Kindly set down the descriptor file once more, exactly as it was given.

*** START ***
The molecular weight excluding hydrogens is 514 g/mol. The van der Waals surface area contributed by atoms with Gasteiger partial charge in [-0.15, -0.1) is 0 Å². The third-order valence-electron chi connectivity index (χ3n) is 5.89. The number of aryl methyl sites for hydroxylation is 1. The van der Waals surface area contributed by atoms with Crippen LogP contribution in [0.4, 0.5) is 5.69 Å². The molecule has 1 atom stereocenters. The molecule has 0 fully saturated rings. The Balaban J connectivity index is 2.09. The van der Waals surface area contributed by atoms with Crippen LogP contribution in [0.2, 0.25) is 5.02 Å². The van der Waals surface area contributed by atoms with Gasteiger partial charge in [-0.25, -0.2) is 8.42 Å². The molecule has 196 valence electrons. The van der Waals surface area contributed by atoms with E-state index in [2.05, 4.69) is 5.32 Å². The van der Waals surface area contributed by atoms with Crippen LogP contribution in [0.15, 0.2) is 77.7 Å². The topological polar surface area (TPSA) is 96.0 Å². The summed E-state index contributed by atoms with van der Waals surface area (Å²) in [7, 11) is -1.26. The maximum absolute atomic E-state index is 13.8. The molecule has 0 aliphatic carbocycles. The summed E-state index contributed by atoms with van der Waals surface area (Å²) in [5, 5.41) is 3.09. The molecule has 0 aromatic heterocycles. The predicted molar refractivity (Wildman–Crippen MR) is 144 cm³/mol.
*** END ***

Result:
The molecular weight excluding hydrogens is 514 g/mol. The van der Waals surface area contributed by atoms with Gasteiger partial charge in [-0.15, -0.1) is 0 Å². The third-order valence-electron chi connectivity index (χ3n) is 5.89. The number of aryl methyl sites for hydroxylation is 1. The van der Waals surface area contributed by atoms with Crippen LogP contribution in [0.4, 0.5) is 5.69 Å². The molecule has 1 atom stereocenters. The molecule has 0 fully saturated rings. The Balaban J connectivity index is 2.09. The van der Waals surface area contributed by atoms with Crippen LogP contribution in [0.2, 0.25) is 5.02 Å². The van der Waals surface area contributed by atoms with Gasteiger partial charge in [-0.25, -0.2) is 8.42 Å². The molecule has 196 valence electrons. The van der Waals surface area contributed by atoms with E-state index in [2.05, 4.69) is 5.32 Å². The van der Waals surface area contributed by atoms with Crippen LogP contribution in [0.15, 0.2) is 77.7 Å². The topological polar surface area (TPSA) is 96.0 Å². The summed E-state index contributed by atoms with van der Waals surface area (Å²) in [7, 11) is -1.26. The maximum absolute atomic E-state index is 13.8. The molecule has 0 aliphatic carbocycles. The summed E-state index contributed by atoms with van der Waals surface area (Å²) in [5, 5.41) is 3.09. The molecule has 0 aromatic heterocycles. The predicted molar refractivity (Wildman–Crippen MR) is 144 cm³/mol.